Marcello Lippi and Jurgen Klinsmann both quit as coaches of Italy and Germany today. Coincidence? Probably, but these were two of the most successful coaches at the World Cup. The problem seems to have been the pressure they were both under prior to the tournament.
Klinsmann, especially, was heavily criticised in the German media due to the host nation’s poor run of form prior to the tournament. Indeed, had Germany not beaten what was effectively the US’s second team 4-1 in a friendly in Dortmund, he would have probably been sacked. Lippi’s name too had been dragged through the mud due to his links with the “calciopoli” scandal.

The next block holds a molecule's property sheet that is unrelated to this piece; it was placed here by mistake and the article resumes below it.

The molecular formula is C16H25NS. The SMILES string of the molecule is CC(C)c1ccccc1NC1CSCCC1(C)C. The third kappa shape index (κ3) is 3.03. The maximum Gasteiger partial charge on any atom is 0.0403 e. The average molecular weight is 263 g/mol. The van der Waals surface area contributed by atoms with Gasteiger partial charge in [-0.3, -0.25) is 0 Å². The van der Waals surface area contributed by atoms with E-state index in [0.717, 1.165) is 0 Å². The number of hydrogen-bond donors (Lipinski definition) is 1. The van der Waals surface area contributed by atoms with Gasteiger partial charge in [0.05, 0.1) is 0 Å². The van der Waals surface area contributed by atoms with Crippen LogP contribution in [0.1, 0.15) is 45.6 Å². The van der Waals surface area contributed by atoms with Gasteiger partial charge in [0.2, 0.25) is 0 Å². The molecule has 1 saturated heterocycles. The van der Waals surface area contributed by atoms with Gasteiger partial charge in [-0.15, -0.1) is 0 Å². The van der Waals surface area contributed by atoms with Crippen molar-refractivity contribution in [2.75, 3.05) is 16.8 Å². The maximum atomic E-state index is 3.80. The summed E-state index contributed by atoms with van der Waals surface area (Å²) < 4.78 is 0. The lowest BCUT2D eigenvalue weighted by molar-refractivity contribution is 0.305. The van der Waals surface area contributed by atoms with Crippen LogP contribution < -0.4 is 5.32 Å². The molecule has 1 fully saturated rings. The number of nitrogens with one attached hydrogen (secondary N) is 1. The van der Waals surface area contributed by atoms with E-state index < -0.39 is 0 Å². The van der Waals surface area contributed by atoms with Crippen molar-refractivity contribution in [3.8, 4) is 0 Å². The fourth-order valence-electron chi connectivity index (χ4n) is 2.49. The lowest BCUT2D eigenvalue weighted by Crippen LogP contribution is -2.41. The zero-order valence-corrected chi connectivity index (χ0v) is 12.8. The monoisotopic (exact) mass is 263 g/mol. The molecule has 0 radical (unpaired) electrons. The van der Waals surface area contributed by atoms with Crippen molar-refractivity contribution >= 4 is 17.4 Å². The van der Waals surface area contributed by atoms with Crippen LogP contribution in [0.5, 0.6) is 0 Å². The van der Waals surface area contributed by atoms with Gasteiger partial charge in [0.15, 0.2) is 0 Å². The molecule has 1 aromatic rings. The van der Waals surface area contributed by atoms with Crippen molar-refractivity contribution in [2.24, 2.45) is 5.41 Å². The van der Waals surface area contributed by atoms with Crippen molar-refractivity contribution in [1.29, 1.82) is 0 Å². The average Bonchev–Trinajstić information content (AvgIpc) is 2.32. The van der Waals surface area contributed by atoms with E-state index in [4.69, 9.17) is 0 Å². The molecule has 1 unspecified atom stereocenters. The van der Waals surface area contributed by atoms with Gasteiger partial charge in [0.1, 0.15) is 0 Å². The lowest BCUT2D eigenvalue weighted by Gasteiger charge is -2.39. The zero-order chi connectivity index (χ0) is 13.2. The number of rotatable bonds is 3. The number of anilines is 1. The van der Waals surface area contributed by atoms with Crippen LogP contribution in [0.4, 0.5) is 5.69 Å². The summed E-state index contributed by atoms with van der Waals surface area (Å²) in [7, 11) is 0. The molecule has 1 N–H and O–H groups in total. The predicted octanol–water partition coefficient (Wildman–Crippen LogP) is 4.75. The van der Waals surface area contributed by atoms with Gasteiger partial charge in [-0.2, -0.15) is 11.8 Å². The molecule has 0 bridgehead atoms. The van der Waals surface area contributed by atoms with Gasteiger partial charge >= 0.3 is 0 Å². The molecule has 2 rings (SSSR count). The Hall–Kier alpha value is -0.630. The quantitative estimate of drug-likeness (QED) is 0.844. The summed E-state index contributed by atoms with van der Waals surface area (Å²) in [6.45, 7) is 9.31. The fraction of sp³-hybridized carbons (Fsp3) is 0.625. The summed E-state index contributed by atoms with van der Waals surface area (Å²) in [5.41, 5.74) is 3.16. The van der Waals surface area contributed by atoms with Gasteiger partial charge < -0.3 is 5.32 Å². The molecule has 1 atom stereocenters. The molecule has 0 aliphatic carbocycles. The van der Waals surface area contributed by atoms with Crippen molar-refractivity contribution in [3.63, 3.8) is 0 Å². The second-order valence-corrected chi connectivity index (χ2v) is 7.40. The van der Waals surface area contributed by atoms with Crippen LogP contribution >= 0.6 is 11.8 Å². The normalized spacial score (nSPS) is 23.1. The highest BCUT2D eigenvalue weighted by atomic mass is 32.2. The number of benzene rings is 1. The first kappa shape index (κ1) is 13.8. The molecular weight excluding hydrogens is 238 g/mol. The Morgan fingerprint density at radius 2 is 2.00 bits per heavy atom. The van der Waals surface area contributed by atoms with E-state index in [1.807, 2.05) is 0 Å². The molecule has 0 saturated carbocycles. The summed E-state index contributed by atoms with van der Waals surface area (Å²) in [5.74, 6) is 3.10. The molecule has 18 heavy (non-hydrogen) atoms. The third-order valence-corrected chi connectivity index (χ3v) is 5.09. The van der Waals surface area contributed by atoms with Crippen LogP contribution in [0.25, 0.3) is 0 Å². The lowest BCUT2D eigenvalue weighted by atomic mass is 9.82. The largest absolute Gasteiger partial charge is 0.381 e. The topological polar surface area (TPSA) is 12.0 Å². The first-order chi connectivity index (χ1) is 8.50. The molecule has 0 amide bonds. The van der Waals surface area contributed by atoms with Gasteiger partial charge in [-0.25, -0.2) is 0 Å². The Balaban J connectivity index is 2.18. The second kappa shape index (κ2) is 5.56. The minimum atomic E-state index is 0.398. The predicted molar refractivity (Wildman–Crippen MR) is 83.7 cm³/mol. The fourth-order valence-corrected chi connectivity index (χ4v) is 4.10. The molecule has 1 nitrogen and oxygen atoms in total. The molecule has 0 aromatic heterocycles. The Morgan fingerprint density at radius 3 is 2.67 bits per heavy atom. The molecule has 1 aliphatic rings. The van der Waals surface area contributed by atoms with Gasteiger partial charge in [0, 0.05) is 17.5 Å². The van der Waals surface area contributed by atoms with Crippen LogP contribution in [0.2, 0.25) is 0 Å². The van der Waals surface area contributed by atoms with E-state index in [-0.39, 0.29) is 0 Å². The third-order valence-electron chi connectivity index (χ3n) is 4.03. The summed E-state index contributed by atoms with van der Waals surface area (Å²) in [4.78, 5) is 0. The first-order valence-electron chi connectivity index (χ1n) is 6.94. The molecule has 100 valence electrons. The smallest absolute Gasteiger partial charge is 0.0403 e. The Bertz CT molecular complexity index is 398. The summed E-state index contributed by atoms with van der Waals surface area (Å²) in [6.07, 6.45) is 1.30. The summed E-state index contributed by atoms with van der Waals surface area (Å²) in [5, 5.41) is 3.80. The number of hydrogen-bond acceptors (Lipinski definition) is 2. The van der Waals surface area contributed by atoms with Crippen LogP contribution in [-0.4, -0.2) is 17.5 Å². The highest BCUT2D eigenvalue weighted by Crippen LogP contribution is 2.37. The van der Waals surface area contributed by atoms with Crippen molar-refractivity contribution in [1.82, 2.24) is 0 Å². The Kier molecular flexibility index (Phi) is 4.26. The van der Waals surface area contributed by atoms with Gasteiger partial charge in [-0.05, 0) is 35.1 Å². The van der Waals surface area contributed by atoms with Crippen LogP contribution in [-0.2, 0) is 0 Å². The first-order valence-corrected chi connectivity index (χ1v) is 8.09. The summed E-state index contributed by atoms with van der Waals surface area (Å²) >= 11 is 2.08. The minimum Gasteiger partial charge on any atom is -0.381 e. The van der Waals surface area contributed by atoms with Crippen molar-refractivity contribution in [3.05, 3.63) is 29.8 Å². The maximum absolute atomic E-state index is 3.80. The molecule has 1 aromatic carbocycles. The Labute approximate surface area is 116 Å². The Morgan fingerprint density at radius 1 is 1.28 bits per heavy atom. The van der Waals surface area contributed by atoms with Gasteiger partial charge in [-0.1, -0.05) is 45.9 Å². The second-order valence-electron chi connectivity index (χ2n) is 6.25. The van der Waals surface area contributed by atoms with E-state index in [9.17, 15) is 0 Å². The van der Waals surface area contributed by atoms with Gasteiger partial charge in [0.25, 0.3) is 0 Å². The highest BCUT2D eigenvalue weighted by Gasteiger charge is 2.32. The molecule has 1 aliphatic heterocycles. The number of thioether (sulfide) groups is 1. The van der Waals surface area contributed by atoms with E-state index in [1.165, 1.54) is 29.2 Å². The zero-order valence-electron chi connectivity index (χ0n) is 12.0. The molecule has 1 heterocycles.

Yet suddenly they are both heroes who can do not wrong and all is forgotten/forgiven. While the press may have short memories, Klinsmann and Lippi do not. They know that at the first signs of things going wrong the press will turn on them again - too much success does not make an interesting story after all.Need examples? Otto Rehhagel - worshipped following Greece’s unexpected Euro 2004 victory but now “useless” after Greece’s failure to qualify for Germany. Eriksson hailed following England’s 5-1 victory in Germany in 2001, to the extent that a song was written about him, but now a waste of money for failing to inspire England’s “golden generation” who (according only to the English media) should have won the title with ease. No question of underperforming players or overhyped expectations - no, no, it was the coach’s fault on both occasions!
Marcello, Jurgen you have done the right thing!